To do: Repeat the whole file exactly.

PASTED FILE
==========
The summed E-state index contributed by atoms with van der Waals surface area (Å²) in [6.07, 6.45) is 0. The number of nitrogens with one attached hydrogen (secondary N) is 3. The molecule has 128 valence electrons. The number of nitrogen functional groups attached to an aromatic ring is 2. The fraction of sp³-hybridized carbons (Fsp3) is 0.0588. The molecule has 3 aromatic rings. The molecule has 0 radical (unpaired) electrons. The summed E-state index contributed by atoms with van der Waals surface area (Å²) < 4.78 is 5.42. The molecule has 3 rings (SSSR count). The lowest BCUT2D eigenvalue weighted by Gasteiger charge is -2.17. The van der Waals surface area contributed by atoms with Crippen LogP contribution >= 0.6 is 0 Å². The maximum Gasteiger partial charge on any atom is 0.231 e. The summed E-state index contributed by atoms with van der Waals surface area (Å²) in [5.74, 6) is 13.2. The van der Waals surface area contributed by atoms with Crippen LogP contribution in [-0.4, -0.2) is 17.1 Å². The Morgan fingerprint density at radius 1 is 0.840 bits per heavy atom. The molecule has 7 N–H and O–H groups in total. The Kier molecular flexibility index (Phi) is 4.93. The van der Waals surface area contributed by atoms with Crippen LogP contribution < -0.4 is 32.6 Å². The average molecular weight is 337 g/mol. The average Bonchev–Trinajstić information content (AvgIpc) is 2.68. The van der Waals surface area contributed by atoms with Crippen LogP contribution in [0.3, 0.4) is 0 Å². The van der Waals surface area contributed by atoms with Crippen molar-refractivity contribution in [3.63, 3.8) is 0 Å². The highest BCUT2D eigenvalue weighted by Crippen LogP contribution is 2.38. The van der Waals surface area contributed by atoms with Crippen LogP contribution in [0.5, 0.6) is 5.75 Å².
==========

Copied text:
The summed E-state index contributed by atoms with van der Waals surface area (Å²) in [6.07, 6.45) is 0. The number of nitrogens with one attached hydrogen (secondary N) is 3. The molecule has 128 valence electrons. The number of nitrogen functional groups attached to an aromatic ring is 2. The fraction of sp³-hybridized carbons (Fsp3) is 0.0588. The molecule has 3 aromatic rings. The molecule has 0 radical (unpaired) electrons. The summed E-state index contributed by atoms with van der Waals surface area (Å²) < 4.78 is 5.42. The molecule has 3 rings (SSSR count). The lowest BCUT2D eigenvalue weighted by Gasteiger charge is -2.17. The van der Waals surface area contributed by atoms with Crippen LogP contribution >= 0.6 is 0 Å². The maximum Gasteiger partial charge on any atom is 0.231 e. The summed E-state index contributed by atoms with van der Waals surface area (Å²) in [5.74, 6) is 13.2. The van der Waals surface area contributed by atoms with Crippen LogP contribution in [-0.4, -0.2) is 17.1 Å². The Morgan fingerprint density at radius 1 is 0.840 bits per heavy atom. The molecule has 7 N–H and O–H groups in total. The Kier molecular flexibility index (Phi) is 4.93. The van der Waals surface area contributed by atoms with Crippen LogP contribution < -0.4 is 32.6 Å². The average molecular weight is 337 g/mol. The average Bonchev–Trinajstić information content (AvgIpc) is 2.68. The van der Waals surface area contributed by atoms with Crippen LogP contribution in [0.3, 0.4) is 0 Å². The van der Waals surface area contributed by atoms with Crippen molar-refractivity contribution in [3.63, 3.8) is 0 Å². The highest BCUT2D eigenvalue weighted by Crippen LogP contribution is 2.38. The van der Waals surface area contributed by atoms with Crippen LogP contribution in [0.5, 0.6) is 5.75 Å².